Introduction to Aerospace Engineering

Project:  Design a Venetian, High-Altitude-Earth, Martian, or Titan surveillance airship, and design, build, and fly a terrestrial model

This is a Systems Engineering Experience that includes an extensive design-build-test-compete component. This course introduces students to practical Aerospace Engineering processes by the means of design, build, test, and operation of simple flight vehicles (e.g. airship). Students will design a surveillance airship for an extraterrestrial environment (Venus, Mars, or Titan), and fabricate and fly a terrestrial model. Students will be exposed to multiple disciplines in both engineering and the sciences including Aerospace, Electrical and Materials Engineering, and Atmospheric Physics. The class involves hands-on experiences covering nearly all aspects of a real mission including concept proposal, design, fabrication, test, operations, analysis, documentation, and presentation of results. There will be individual training and experiments on fundamental diagnostic instruments, sensors, and computer tools: multi-meters, power supplies, temperature and pressure sensors, thermal-vacuum systems, micro-controllers and radio-controlled components. This section emphasizes individual hands-on skills, oral and written communication, and working effectively in a team environment. The course is supported by a dedicated facility. Please note that this is an intensive course involving a laboratory and a minimum of six contact hours per week.

Extra class events: There are two Saturday events involving oral presentations and competitions where students display their flight vehicles. The first is on September 28 from 9 am-2 pm. The second is November 23 from 8 am-4:30 pm. Both events are held in 1109 FXB and the FXB Atrium. A midterm examination is also scheduled on Friday, October 11 for two hours preferably between 4:30 and 7:30 pm in 1109 FXB.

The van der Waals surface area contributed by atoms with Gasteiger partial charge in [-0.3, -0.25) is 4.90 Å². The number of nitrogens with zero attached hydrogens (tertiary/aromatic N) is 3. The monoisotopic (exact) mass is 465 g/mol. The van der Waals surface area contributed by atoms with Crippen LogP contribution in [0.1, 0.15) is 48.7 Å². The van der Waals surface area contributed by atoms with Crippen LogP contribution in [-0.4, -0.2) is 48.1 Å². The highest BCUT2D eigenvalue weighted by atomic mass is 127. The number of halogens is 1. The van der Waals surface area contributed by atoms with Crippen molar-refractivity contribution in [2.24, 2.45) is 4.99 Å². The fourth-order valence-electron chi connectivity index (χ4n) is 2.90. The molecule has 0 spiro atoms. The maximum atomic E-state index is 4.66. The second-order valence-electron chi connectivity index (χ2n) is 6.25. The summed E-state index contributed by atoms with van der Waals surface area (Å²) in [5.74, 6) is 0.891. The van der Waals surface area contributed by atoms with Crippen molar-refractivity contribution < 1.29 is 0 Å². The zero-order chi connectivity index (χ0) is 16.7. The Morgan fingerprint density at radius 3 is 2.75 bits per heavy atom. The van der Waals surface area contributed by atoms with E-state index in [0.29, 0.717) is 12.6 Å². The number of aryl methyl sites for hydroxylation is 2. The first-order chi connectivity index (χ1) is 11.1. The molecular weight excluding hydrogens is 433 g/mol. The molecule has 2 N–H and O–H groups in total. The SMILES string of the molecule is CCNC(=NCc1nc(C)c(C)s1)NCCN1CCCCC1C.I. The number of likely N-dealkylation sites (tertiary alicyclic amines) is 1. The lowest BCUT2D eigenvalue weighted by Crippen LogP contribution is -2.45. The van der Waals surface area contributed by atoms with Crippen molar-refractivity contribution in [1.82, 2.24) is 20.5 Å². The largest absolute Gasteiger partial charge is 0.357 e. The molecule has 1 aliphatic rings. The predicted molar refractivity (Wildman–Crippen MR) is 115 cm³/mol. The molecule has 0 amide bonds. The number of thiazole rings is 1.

Any student registering for this class needs to participate in these activities. Further, during the weeks preceding the two competitions, there will be optional lab time during the evening and weekends so that teams can finish their hardware and documentation. Each team will also need to schedule a practice oral presentation on either Wednesday, Thursday, or Friday evening before the Saturday events (plan on one hour out of the period from 5-10 pm). This scheduling is done in class.

Please note that this class has activities that require flexibility in scheduling during the term and that may conflict with other University activities. The class events noted above frequently conflict with other activities like Band, fraternities and sororities, and Crew. We have found that students involved in UROP (Undergraduate Research Opportunities Program) or MRADS (Michigan Research and Discovery Scholars) have difficulty being sufficiently flexible to meet adequately with their teams. This course is best suited to be taken with first-year Chemistry (e.g. Chem 130). First-year Physics (e.g. Phy 140) often involves scheduling conflicts.